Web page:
The Bracero Program’s effect in bringing large numbers of both legal contracted workers and illegal “wetback” or non-sanctioned workers forced both activist groups and Mexican-Americans to formulate a less ambivalent position. As Gutierrez notes, the daily influx of immigrants challenged their beliefs, interactions, and relations to migrant Mexican nationals. While many organizations of the 1940s and early 1950s decried or criticized the program, while promoting assimilation, Operation Wetback instituted in Spring 1954 changed many of their views. Begun in order to repatriate non-sanctioned workers, display the strength of the INS, deter future levels of immigration, and pressure the Mexican government to renew the program itself, Operation Wetback returned over one million illegal immigrants. The problem lay in the treatment and assumptions made concerning Mexican Americans, who repeatedly found their civil rights violated while enduring negative pervasive stereotypes. Moreover, many activists had hoped to continue a process of further integration of the Mexican American community into United States culture, but found their efforts thwarted by the effects of government policy. However, even worse, the deportation split many Mexican American families apart. LULAC and others shifted their policy, gradually increasing their support for new immigrants. While these organizations had wanted to limit or eliminate the Bracero Program, Operation Wetback was not the ideal remedy. In conclusion, Operation Wetback represented the problem with restrictionist policy and rhetoric as Gutierrez quotes Ernesto Galarza who commented in Congressional hearings “while one agency of the United States government rounded up the illegal aliens and deported them to Mexico . . . [another] government agency was busily engaged in recruiting workers in Mexico to return them to U.S. farms.” Thus, activists altered their positions on an issue in which they held steadfast for decades, all in response to the Bracero Program and its contingencies Such shifts, contribute to the rise of Chicano activism in the 1960s and 1970s. Ultimately, the bracero movement forced Mexican-Americans to think about ethnicity, U.S. policy, and their relations with other Mexicans.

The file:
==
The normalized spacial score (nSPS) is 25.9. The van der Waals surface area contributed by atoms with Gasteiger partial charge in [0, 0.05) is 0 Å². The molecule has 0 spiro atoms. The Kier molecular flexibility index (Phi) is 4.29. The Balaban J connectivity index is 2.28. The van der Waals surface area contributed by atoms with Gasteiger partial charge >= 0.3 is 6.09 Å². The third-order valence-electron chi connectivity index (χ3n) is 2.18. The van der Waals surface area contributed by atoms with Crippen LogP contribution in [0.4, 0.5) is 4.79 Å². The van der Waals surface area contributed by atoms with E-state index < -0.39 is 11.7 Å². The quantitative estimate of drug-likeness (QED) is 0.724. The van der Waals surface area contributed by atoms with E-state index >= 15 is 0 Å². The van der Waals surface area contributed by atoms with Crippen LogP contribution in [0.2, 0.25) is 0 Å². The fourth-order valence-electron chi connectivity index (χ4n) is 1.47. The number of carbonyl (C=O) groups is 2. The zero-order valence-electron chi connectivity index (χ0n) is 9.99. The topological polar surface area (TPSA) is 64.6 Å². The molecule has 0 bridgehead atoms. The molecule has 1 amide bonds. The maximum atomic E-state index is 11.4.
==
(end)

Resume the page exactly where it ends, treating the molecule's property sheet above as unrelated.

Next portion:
Reactions to the government program, represent the foundation upon which the later Chicano movement of the 1960s and 1970s adopted relational third world transnational identities, embracing Mexican migrant workers and other oppressed people of color while rejecting dominant American culture or whiteness. Raza Si! Guerra No!: Chicano Protest and Patriotism During the Vietnam War Era (2006) by Lorena Oropeza poses such an argument noting that though Chicano leaders of the promoted similar ideas of masculinity as their LULAC predecessors, they did so in ways that attempted to undermine support for the Vietnam War asserting Mexican American military service exceeded that of other groups but remained an exploitative exercise by the U.S. government. Additionally, women in the Chicano movement found themselves marginalized to supporting tasks while enduring patronizing treatment by male leaders. Still, experience within the movement gave many Chicana women the motivation to engage in broader civil rights and feminist activism.

Governments and Interest Groups

One of the most obvious areas of focus concerning the Bracero Program concerns government policies and the relations between both the Mexican and American governments but also the interest groups exerting influence on each. Richard Craig’s The Bracero Program (1971) examines the program using “an amalgam of two approaches to the study of the political process: interest group theory and systems analysis.” Focusing on the machinations of the various U.S. departments administering the program along with Congressional debate and the subsequent influence of various interest groups most notably the growers of the Southwest and much later the unionization movement, Craig dissects the changes in policy behind said alterations.